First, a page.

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5.7: Small Business, Large Impact

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    What are the advantages and disadvantages facing owners of small businesses?

    An uncertain economy has not stopped people from starting new companies. The National Federation of Independent Businessesreports that 85 percent of Americans view small businesses as a positive influence on American life. This is not surprising when you consider the many reasons why small businesses continue to thrive in the United States:

    • Independence and a better lifestyle: Large corporations no longer represent job security or offer the fast-track career opportunities they once did. Mid-career employees leave the corporate world—either voluntarily or as a result of downsizing—in search of the new opportunities that self-employment provides. Many new college and business school graduates shun the corporate world altogether to start their own companies or look for work in smaller firms.
    • Personal satisfaction from work: Many small-business owners cite this as one of the primary reasons for starting their companies. They love what they do.
    • Best route to success: Business ownership provides greater advancement opportunities for women and minorities, as we will discuss later in this chapter. It also offers small-business owners the potential for profit.
    • Rapidly changing technology: Technology advances and decreased costs provide individuals and small companies with the power to compete in industries that were formerly closed to them.
    • Major corporate restructuring and downsizing: These force many employees to look for other jobs or careers. They may also provide the opportunity to buy a business unit that a company no longer wants.
    • Outsourcing: As a result of downsizing, corporations may contract with outside firms for services they used to provide in-house. Outsourcing creates opportunities for smaller companies that offer these specialized goods and services.
    • Small businesses are resilient: They are able to respond fairly quickly to changing economic conditions by refocusing their operations.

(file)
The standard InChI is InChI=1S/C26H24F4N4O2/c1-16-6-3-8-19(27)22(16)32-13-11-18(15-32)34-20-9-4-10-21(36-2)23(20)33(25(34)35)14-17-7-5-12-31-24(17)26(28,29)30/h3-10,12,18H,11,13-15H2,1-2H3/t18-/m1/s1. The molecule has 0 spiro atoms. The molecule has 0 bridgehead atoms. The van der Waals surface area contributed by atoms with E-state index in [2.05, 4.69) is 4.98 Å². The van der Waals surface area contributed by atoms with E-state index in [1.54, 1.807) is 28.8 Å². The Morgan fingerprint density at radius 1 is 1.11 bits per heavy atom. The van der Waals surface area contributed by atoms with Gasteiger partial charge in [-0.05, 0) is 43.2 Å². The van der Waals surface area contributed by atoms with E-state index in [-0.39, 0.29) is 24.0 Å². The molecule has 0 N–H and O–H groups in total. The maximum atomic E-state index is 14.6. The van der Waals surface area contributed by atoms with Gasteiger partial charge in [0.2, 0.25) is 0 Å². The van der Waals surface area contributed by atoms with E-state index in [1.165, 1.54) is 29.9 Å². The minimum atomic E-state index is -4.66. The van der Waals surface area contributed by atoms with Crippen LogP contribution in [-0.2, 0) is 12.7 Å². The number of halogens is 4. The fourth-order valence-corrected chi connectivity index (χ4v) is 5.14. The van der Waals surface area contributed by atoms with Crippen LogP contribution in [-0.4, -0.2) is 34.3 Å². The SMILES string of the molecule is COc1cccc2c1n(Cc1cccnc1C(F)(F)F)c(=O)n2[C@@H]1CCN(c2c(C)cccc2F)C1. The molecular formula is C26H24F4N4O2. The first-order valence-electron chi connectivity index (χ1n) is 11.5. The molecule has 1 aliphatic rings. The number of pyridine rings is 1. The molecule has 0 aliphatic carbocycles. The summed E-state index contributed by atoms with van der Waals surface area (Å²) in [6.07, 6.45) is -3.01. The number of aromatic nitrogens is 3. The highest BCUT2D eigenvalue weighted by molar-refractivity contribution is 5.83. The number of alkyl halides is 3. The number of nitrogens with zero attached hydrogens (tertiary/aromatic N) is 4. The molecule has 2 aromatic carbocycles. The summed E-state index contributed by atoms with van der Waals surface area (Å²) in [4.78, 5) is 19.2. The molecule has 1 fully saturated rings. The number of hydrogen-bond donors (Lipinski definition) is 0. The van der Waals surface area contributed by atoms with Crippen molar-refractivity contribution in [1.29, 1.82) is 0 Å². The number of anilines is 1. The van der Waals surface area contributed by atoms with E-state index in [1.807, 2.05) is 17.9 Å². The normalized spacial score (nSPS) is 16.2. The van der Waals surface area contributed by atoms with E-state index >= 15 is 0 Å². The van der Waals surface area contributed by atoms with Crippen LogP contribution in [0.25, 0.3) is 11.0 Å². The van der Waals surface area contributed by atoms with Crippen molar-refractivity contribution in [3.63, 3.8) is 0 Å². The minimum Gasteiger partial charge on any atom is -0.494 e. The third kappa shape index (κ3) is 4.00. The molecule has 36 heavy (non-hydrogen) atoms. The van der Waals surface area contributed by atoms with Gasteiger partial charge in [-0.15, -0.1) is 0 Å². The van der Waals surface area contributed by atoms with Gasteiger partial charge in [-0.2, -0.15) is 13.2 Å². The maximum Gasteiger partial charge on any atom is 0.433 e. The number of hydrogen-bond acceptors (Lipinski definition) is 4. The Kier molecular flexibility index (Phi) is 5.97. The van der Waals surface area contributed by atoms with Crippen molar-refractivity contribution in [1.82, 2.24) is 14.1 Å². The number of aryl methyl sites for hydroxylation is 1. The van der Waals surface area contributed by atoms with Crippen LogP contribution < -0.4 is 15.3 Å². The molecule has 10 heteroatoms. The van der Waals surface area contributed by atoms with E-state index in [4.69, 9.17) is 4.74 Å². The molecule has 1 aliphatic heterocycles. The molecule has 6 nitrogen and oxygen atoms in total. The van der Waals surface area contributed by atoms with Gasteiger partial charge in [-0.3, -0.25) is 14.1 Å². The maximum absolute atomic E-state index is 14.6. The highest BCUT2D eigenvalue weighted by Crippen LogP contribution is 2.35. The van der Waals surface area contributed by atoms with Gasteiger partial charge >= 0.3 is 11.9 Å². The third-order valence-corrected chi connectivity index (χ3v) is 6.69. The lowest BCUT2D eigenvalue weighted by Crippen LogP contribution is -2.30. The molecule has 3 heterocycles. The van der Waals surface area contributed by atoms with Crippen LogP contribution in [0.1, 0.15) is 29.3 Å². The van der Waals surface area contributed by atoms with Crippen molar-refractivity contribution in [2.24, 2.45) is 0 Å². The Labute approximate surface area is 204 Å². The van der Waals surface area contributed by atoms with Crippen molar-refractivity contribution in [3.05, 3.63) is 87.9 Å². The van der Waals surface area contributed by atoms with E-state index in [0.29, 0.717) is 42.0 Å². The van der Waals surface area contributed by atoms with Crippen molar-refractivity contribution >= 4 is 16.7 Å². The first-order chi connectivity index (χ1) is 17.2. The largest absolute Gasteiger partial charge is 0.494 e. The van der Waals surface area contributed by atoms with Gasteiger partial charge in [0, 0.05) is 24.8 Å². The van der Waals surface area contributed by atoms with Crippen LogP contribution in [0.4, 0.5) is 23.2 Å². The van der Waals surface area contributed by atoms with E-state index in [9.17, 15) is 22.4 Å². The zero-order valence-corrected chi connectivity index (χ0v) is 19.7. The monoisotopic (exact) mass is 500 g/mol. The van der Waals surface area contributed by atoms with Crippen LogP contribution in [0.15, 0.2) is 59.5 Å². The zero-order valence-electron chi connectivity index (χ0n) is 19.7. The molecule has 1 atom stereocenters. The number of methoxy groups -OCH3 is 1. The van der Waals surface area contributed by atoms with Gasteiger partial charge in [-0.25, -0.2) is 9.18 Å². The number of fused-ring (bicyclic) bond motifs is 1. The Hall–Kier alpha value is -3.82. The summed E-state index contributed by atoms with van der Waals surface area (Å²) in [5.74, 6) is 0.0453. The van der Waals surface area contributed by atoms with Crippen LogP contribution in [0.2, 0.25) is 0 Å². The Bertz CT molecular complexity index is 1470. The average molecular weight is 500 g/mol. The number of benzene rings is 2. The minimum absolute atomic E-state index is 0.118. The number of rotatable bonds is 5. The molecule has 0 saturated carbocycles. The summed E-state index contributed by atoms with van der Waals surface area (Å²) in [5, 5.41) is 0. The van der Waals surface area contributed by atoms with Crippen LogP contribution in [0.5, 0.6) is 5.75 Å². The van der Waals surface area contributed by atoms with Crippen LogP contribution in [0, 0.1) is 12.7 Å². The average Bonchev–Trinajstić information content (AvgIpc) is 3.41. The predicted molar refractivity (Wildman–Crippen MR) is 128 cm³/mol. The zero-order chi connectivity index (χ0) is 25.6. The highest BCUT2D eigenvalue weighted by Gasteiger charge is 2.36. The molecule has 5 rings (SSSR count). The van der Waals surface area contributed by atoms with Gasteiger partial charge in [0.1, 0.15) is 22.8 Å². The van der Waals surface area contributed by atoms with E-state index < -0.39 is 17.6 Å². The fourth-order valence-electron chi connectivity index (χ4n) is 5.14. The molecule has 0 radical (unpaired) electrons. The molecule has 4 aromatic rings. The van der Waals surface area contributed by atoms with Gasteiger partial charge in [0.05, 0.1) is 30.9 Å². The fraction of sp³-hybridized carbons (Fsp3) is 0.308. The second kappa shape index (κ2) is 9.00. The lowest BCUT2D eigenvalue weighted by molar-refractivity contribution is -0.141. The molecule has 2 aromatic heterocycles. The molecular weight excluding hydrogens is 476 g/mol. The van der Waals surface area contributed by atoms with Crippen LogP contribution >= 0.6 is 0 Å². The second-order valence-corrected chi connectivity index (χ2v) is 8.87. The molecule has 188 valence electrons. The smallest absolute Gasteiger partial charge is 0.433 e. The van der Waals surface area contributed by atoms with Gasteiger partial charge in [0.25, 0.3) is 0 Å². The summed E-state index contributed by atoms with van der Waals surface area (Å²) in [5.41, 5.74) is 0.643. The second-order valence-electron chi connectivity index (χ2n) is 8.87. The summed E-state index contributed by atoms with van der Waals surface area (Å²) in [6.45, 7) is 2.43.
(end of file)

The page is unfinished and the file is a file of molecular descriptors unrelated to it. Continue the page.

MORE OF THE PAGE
There are several cities and regions that are regarded as the best locations for start-up businesses and entrepreneurs. Among them are Tulsa, Oklahoma; Tampa, Florida; Atlanta, Georgia; Raleigh, North Carolina; Oklahoma City, Oklahoma; Seattle, Washington; Minneapolis, Minnesota; and Austin, Texas.19

    Why Stay Small?

    Owners of small businesses recognize that being small offers special advantages. Greater flexibility and an uncomplicated company structure allow small businesses to react more quickly to changing market forces. Innovative product ideas can be developed and brought to market more quickly, using fewer financial resources and personnel than would be needed in a larger company. And operating more efficiently keeps costs down as well. Small companies can also serve specialized markets that may not be cost-effective for large companies. Another feature is the opportunity to provide a higher level of personal service. Such attention brings many customers back to small businesses such as gourmet restaurants, health clubs, spas, fashion boutiques, and travel agencies.

    Steve Niewulis played in baseball’s minor leagues before an injury to his rotator cuff cut short his career. Niewulis decided to combine his love of the game with a clever idea that has elevated him to the big leagues. The fact that players had trouble keeping their hands dry while batting inspired his big idea: a sweat-busting rosin bag attached to a wristband so that a player can dry the bat handle between pitches. In less than two years, Niewulis’s Fort Lauderdale, Florida, company, Tap It! Inc., sold thousands of Just Tap It! wristbands. The product, which retails for $12.95, is used by baseball players, basketball players, tennis players, golfers, and even rock climbers. His secret to success? Find a small distribution network that allows small companies, with just one product line, to succeed.20

    On the other hand, being small is not always an asset. The founders may have limited managerial skills or encounter difficulties obtaining adequate financing, potential obstacles to growing a company. Complying with federal regulations is also more expensive for small firms. Those with fewer than 20 employees spend about twice as much per employee on compliance than do larger firms. In addition, starting and managing a small business requires a major commitment by the owner. Long hours, the need for owners to do much of the work themselves, and the stress of being personally responsible for the success of the business can take a toll.

    But managing your company’s growing pains doesn’t need to be a one-person job. Four years after he started DrinkWorks (now Whirley DrinkWorks), a company that makes custom drinking cups, Richard Humphrey was logging 100-hour weeks. “I was concerned that if I wasn’t there every minute, the company would fall apart.” Humphrey got sick, lost weight, and had his engagement fall apart. When forced by a family emergency to leave the company in the hands of his five employees, Humphrey was amazed at how well they managed in his absence. “They stepped up to the plate and it worked out,” he says. “After that the whole company balanced out.”21

    CONCEPT CHECK \(\PageIndex{1}\)

    1. Why are small businesses becoming so popular?
    2. Discuss the major advantages and disadvantages of small businesses.

    5.7: Small Business, Large Impact is shared under a CC BY 4.0 license and was authored, remixed, and/or curated by LibreTexts.